A 10-year-old Ontario boy with asthma and food allergies, who died after collapsing in his school’s office, was without proper asthma controller medication and didn’t have epinephrine administered quickly enough, even though he was carrying an auto-injector, the investigating coroner has revealed.
Javier Avina died from either an asthma attack or a food-allergic reaction on April 5, 2016 at St. Elizabeth Catholic School in the southwestern Ontario town of Wallaceburg, coroner Dr. Michael McElligott told the London Free Press in an interview. He said the boy’s controller inhaler, which manages underlying inflammation in asthma, had expired, leaving the child with only his reliever (or rescue) inhaler as well as the auto-injector, which he carried because of allergies to peanuts and eggs.
School officials have told Melodie Avina, the boy’s mother, that her son wasn’t feeling well, and had gone to the restroom to vomit. He was then told to walk a short distance to the school office. He told the secretary, who called paramedics, that he’d had a puff of his reliever inhaler. The boy had breathing distress and reportedly had a second inhaler puff in the office, but the coroner says that medicine wasn’t sufficient, and Javier collapsed in five to 10 minutes. He died later in hospital.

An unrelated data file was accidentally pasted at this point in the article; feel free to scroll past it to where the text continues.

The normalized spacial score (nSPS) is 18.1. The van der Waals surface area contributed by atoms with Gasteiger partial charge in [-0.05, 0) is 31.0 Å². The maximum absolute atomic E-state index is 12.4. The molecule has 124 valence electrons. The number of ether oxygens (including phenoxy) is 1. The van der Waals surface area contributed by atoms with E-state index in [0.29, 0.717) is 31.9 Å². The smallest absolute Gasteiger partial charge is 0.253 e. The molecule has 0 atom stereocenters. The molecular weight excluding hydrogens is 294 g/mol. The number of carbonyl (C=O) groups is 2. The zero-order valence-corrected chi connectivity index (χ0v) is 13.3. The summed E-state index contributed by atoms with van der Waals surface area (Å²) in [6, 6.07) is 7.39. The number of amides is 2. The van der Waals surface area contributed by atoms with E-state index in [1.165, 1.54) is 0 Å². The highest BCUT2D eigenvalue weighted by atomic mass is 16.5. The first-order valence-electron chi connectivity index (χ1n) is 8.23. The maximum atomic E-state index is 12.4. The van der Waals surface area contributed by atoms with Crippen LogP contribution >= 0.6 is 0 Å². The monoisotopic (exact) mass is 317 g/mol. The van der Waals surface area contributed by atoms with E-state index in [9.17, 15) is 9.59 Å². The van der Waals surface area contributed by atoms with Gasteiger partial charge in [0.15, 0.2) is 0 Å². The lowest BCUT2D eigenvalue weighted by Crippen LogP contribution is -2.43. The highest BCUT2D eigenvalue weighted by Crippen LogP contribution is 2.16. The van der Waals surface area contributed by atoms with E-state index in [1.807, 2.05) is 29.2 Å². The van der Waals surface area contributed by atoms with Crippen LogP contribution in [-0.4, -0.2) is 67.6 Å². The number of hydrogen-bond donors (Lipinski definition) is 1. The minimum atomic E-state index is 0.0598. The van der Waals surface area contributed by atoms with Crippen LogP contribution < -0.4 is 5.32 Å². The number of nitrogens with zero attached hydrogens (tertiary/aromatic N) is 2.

The coroner added that school staff were aware that the fifth grade student carried an epinephrine auto-injector as an emergency treatment in case of a food-allergic reaction, and yet they did not use the potentially lifesaving medication, despite symptoms that could have been either asthma or anaphylaxis. The Chatham-Kent police, did not mention the unused auto-injector in a media statement on April 7, saying only: “We have no concerns with how the school handled this tragedy.”
On arrival, paramedics did give Javier epinephrine. “[Epinephrine] was used, but maybe too late,” McElligott told the Free Press. “I will speak to teachers,” he said. “When in doubt, give the EpiPen. You can’t do any harm and it may have saved his life.”
It is not clear whether asthma or a severe food-allergic reaction is to blame for this tragedy. To determine Javier’s cause of death, McElligott has ordered a test that looks for antibodies produced during an asthma attack, and another for an enzyme produced during an allergic reaction. It could take up to three months for autopsy and test results to be released.
Javier’s obituary said that the 10-year-old, who had three siblings, loved sports, music and fishing.
Article from Allergic Living